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Unformatted text preview: ASIA 078 MIDTERM REVIEW “Push and Pull” theory theory that there are “push” factors that drive people to emigrate from their home country & that there are “pull” factors that drive people to immigrate to a new country General examples: • PUSH: economic and political instability, social (class/caste) injustice, legality, persecution, natural disasters, adventure • PULL: job, career and education opportunities, freedom, stable economy, safety, adventure, family reunification Immigrants’ Racial/physical features and their role Color of skin Language barriers Culture differences Vocation Immigration Acts: Chinese Exclusion Act (1882) • Passed on May 6 th , 1882 • First immigration act to ban a group of people solely on ethnicity • Any Chinese currently in US could not obtain citizenship Gentlemen’s Agreement (1907) • Agreement between US and Japan • Japan government would no longer send contracted labor to Hawaii • US would no longer discriminate against Japanese already in US • Family members could still come to reunite with relatives currently in US Ladies’ Agreement (1921) • Banned emigration of picture brides • Nearly ended emigration from Japan completely Immigration Act (1924) • Limited immigration to US, differing by each country, 2% of current people in US • Excluded Asians (since previous exclusion acts) • Completely prohibited immigrants from East Asia and from India Tydings-McDuffie Act (1934) • All Filipinos currently in US because aliens and could no work legally • Limited emigration from Philippines for 50 per year Immigration Act (1965) • Lifted immigration acts against particular nations • Set immigration allowances to 170,000 visas (no more than 20,000 per country) from the East hemisphere, and 120,000 visas from the Western hemisphere • Family reunification was excluded, so numerous families came under this act War Bride Act (1945) • Allowed spouses and adopted children of US military personnel...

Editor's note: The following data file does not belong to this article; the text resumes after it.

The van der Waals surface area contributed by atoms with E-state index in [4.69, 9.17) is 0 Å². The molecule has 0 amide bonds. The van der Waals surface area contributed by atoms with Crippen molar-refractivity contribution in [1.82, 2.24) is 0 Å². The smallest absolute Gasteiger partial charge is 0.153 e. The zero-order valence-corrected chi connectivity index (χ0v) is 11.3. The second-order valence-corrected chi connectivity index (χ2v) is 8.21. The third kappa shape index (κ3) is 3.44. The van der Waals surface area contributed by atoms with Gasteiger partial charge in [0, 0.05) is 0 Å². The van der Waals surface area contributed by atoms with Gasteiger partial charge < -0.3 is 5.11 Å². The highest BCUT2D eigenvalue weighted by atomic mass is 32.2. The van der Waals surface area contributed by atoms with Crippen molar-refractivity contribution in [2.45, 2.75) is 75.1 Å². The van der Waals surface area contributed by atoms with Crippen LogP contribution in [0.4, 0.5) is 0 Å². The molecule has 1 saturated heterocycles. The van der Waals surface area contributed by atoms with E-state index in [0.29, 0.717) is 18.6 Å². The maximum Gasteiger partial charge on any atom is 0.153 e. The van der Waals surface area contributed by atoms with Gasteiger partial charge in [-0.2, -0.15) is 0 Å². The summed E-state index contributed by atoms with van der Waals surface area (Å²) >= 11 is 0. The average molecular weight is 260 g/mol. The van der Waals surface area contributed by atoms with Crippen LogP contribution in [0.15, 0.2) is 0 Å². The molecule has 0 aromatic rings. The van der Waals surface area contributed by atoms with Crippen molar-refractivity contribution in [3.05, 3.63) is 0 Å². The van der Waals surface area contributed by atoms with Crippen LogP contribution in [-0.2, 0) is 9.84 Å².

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- Spring '08
- japan, Immigration to the United States, War Bride Act